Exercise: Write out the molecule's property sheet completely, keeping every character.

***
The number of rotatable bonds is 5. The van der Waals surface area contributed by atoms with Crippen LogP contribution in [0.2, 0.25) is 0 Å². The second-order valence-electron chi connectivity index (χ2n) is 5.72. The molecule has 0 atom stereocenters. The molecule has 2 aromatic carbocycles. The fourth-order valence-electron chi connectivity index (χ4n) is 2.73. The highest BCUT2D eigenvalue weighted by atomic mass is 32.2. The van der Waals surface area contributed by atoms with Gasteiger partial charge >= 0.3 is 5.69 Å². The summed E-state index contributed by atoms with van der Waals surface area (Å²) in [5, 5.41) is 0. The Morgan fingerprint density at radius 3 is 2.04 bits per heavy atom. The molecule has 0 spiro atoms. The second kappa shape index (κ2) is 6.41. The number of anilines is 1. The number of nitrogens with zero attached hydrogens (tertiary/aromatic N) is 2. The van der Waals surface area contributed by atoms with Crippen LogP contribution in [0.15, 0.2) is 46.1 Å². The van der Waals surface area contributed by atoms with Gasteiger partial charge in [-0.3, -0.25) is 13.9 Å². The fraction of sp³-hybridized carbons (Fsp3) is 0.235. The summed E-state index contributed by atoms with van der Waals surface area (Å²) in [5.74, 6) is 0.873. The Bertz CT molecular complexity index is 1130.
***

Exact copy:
The number of rotatable bonds is 5. The van der Waals surface area contributed by atoms with Crippen LogP contribution in [0.2, 0.25) is 0 Å². The second-order valence-electron chi connectivity index (χ2n) is 5.72. The molecule has 0 atom stereocenters. The molecule has 2 aromatic carbocycles. The fourth-order valence-electron chi connectivity index (χ4n) is 2.73. The highest BCUT2D eigenvalue weighted by atomic mass is 32.2. The van der Waals surface area contributed by atoms with Gasteiger partial charge >= 0.3 is 5.69 Å². The summed E-state index contributed by atoms with van der Waals surface area (Å²) in [5, 5.41) is 0. The Morgan fingerprint density at radius 3 is 2.04 bits per heavy atom. The molecule has 0 spiro atoms. The second kappa shape index (κ2) is 6.41. The number of anilines is 1. The number of nitrogens with zero attached hydrogens (tertiary/aromatic N) is 2. The van der Waals surface area contributed by atoms with Crippen LogP contribution in [0.15, 0.2) is 46.1 Å². The van der Waals surface area contributed by atoms with Gasteiger partial charge in [-0.3, -0.25) is 13.9 Å². The fraction of sp³-hybridized carbons (Fsp3) is 0.235. The summed E-state index contributed by atoms with van der Waals surface area (Å²) in [5.74, 6) is 0.873. The Bertz CT molecular complexity index is 1130.